The ISM’s manufacturing index, released earlier this week, unexpectedly rose to 56.2, the strongest since April 2011, from 55.7 a month earlier, as employment and production measures improved.

Service industries in other parts of the world are showing signs of improvement. Services in the U.K. expanded in September, capping the best quarter for the industries in 16 years. A gauge of activity was at 60.3 after reaching a seven-year high of 60.5 in August, Markit Economics said today in London.

Euro-area services grew more than initially estimated and a Chinese gauge rose to a six-month high, separate reports showed.

Home Building

In the U.S., an increase this year in homebuilding has boosted service providers such as home-improvement retailers, furniture chains and real estate companies. Producers of furniture, appliances and building materials have also benefited.

Further progress depends in part on the outlook for borrowing costs. The rate on 30-year home loans averaged 4.32 percent in the week ended Sept. 26, the lowest in two months. It reached a two-year high of 4.58 percent in the week ended Aug. 22.

Car sales have been another bright spot in the economy. All four of General Motors Co. brands posted double-digit retail sales increases in the third quarter, Kurt McNeil, vice president of U.S. sales, said on an Oct. 1 sales and revenue call.

Government Shutdown

“The recent drop in jobless claims signals that we should see further acceleration in payrolls,” McNeil said. “Add to that an accommodative monetary policy, a recovery in housing markets, low energy prices, and rising household wealth and it’s clear that we should be in good shape going forward.”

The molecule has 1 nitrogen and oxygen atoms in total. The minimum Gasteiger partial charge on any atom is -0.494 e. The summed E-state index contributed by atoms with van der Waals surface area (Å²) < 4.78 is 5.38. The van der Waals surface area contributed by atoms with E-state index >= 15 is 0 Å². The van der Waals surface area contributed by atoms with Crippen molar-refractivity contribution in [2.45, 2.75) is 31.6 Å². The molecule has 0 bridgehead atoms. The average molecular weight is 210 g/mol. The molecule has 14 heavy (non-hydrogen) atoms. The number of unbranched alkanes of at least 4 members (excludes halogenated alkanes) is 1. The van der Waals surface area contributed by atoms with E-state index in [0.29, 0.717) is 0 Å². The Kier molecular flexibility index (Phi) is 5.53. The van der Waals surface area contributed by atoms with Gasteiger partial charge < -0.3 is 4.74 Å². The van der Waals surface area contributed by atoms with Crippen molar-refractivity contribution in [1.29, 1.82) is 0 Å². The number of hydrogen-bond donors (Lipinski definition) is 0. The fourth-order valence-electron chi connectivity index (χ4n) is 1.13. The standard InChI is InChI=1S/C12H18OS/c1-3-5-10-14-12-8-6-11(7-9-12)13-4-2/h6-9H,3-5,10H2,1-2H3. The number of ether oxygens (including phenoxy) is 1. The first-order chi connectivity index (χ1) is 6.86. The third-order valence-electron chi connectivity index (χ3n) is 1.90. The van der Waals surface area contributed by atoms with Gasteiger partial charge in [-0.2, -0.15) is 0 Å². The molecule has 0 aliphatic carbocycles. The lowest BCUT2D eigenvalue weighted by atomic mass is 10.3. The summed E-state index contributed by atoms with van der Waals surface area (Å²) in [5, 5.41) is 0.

At the same time, an extended shutdown of the government poses a risk. The U.S. government furloughed about 800,000 employees and shuttered government offices, national parks and museums after Congress failed to pass a continuing resolution to fund federal operations in the near-term.

“Any type of disruption in government operations would adversely affect government spending, business and consumer confidence, and financial markets,” Jenny Lin, a senior economist at Ford Motor Co., told reporters and analysts.

On this, GM and Ford agreed.

“If this thing drags out a couple of weeks, it starts to have more impact on customer sentiment and it starts to have a bigger impact on business,” said McNeil.

Shutdown Cost

A partial federal shutdown will cost the U.S. at least $300 million a day in lost economic output at the start, according to Lexington, Massachusetts-based IHS Inc. While that’s a fraction of the country’s $15.7 trillion economy, the effects probably will grow over time as consumers and businesses defer purchases and expansion plans.

“Let’s assume that the government shutdown is brief and we sail through the debt ceiling, then I think it matters not much at all,” said Guy Berger, an economist at RBS Securities Inc. in Stamford, Connecticut. “A more realistic case is that the shutdown is a little longer, and the debt ceiling issue, nothing really bad happens, but there’s a lot of volatility that happens.”

To contact the reporter on this story: Jeanna Smialek in Washington at jsmialek1@bloomberg.net

To contact the editor responsible for this story: Christopher Wellisz at cwellisz@bloomberg.net